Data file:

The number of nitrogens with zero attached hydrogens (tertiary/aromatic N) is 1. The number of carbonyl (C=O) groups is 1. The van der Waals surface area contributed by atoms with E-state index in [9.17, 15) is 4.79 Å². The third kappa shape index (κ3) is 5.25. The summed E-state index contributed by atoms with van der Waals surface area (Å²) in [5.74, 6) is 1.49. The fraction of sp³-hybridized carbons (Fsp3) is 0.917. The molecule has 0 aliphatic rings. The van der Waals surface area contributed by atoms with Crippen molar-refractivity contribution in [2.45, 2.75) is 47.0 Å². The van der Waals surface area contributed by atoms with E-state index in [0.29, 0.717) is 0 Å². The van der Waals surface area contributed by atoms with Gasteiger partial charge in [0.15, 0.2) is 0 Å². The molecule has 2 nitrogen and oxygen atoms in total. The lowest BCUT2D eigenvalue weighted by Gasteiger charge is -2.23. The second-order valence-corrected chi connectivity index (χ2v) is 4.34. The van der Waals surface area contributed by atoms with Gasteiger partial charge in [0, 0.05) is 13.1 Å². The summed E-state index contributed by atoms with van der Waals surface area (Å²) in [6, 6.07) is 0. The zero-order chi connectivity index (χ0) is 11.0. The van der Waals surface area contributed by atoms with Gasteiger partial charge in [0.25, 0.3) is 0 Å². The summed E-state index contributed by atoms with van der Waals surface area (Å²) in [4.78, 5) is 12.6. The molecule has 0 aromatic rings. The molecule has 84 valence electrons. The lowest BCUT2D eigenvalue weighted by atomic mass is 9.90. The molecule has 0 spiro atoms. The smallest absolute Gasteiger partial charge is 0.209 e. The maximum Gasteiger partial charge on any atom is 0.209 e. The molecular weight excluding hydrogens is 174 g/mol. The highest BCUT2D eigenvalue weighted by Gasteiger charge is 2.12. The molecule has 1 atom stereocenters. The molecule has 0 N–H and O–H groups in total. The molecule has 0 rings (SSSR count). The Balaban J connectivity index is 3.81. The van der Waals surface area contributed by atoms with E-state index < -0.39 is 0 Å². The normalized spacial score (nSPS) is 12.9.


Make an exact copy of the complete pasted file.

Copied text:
The number of nitrogens with zero attached hydrogens (tertiary/aromatic N) is 1. The number of carbonyl (C=O) groups is 1. The van der Waals surface area contributed by atoms with E-state index in [9.17, 15) is 4.79 Å². The third kappa shape index (κ3) is 5.25. The summed E-state index contributed by atoms with van der Waals surface area (Å²) in [5.74, 6) is 1.49. The fraction of sp³-hybridized carbons (Fsp3) is 0.917. The molecule has 0 aliphatic rings. The van der Waals surface area contributed by atoms with Crippen molar-refractivity contribution in [2.45, 2.75) is 47.0 Å². The van der Waals surface area contributed by atoms with E-state index in [0.29, 0.717) is 0 Å². The van der Waals surface area contributed by atoms with Gasteiger partial charge in [0.15, 0.2) is 0 Å². The molecule has 2 nitrogen and oxygen atoms in total. The lowest BCUT2D eigenvalue weighted by Gasteiger charge is -2.23. The second-order valence-corrected chi connectivity index (χ2v) is 4.34. The van der Waals surface area contributed by atoms with Gasteiger partial charge in [0, 0.05) is 13.1 Å². The summed E-state index contributed by atoms with van der Waals surface area (Å²) in [6, 6.07) is 0. The zero-order chi connectivity index (χ0) is 11.0. The van der Waals surface area contributed by atoms with Gasteiger partial charge in [0.25, 0.3) is 0 Å². The summed E-state index contributed by atoms with van der Waals surface area (Å²) in [4.78, 5) is 12.6. The molecule has 0 aromatic rings. The molecule has 84 valence electrons. The lowest BCUT2D eigenvalue weighted by atomic mass is 9.90. The molecule has 0 spiro atoms. The smallest absolute Gasteiger partial charge is 0.209 e. The maximum Gasteiger partial charge on any atom is 0.209 e. The molecular weight excluding hydrogens is 174 g/mol. The highest BCUT2D eigenvalue weighted by Gasteiger charge is 2.12. The molecule has 1 atom stereocenters. The molecule has 0 N–H and O–H groups in total. The molecule has 0 rings (SSSR count). The Balaban J connectivity index is 3.81. The van der Waals surface area contributed by atoms with E-state index < -0.39 is 0 Å². The normalized spacial score (nSPS) is 12.9.